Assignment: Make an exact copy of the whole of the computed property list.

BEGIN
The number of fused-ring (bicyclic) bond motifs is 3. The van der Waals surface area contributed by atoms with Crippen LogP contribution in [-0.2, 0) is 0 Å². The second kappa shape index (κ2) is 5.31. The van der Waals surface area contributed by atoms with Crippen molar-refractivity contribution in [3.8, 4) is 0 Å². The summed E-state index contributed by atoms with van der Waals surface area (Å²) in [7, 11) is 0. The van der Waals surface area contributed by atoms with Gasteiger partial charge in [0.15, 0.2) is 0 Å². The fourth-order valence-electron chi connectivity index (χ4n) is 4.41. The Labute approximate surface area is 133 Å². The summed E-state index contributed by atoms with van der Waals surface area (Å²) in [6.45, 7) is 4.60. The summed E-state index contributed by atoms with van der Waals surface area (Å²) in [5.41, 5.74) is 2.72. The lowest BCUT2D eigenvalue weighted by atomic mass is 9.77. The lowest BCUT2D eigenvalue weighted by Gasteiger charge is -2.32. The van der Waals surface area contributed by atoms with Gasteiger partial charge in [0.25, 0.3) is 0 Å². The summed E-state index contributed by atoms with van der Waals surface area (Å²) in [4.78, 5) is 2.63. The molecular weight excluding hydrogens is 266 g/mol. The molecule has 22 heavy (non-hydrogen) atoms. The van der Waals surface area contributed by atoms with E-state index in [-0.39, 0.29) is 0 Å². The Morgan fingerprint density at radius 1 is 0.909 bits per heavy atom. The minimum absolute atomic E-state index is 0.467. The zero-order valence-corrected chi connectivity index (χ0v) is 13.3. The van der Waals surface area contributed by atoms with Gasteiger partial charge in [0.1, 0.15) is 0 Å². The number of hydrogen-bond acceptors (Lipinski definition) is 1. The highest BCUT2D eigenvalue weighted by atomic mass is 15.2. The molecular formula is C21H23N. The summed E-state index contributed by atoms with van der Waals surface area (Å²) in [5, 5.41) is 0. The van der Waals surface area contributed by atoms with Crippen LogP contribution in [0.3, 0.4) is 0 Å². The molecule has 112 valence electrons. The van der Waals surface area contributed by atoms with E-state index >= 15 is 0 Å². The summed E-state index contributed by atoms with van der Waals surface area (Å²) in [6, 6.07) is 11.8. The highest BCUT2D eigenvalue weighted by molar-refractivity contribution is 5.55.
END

The number of fused-ring (bicyclic) bond motifs is 3. The van der Waals surface area contributed by atoms with Crippen LogP contribution in [-0.2, 0) is 0 Å². The second kappa shape index (κ2) is 5.31. The van der Waals surface area contributed by atoms with Crippen molar-refractivity contribution in [3.8, 4) is 0 Å². The summed E-state index contributed by atoms with van der Waals surface area (Å²) in [7, 11) is 0. The van der Waals surface area contributed by atoms with Gasteiger partial charge in [0.15, 0.2) is 0 Å². The fourth-order valence-electron chi connectivity index (χ4n) is 4.41. The Labute approximate surface area is 133 Å². The summed E-state index contributed by atoms with van der Waals surface area (Å²) in [6.45, 7) is 4.60. The summed E-state index contributed by atoms with van der Waals surface area (Å²) in [5.41, 5.74) is 2.72. The lowest BCUT2D eigenvalue weighted by atomic mass is 9.77. The lowest BCUT2D eigenvalue weighted by Gasteiger charge is -2.32. The van der Waals surface area contributed by atoms with Gasteiger partial charge in [0.25, 0.3) is 0 Å². The summed E-state index contributed by atoms with van der Waals surface area (Å²) in [4.78, 5) is 2.63. The molecular weight excluding hydrogens is 266 g/mol. The molecule has 22 heavy (non-hydrogen) atoms. The van der Waals surface area contributed by atoms with E-state index in [-0.39, 0.29) is 0 Å². The Morgan fingerprint density at radius 1 is 0.909 bits per heavy atom. The minimum absolute atomic E-state index is 0.467. The zero-order valence-corrected chi connectivity index (χ0v) is 13.3. The van der Waals surface area contributed by atoms with Gasteiger partial charge in [0.1, 0.15) is 0 Å². The number of hydrogen-bond acceptors (Lipinski definition) is 1. The highest BCUT2D eigenvalue weighted by atomic mass is 15.2. The molecular formula is C21H23N. The summed E-state index contributed by atoms with van der Waals surface area (Å²) in [5, 5.41) is 0. The van der Waals surface area contributed by atoms with Crippen LogP contribution in [0.3, 0.4) is 0 Å². The molecule has 112 valence electrons. The van der Waals surface area contributed by atoms with E-state index >= 15 is 0 Å². The summed E-state index contributed by atoms with van der Waals surface area (Å²) in [6, 6.07) is 11.8. The highest BCUT2D eigenvalue weighted by molar-refractivity contribution is 5.55.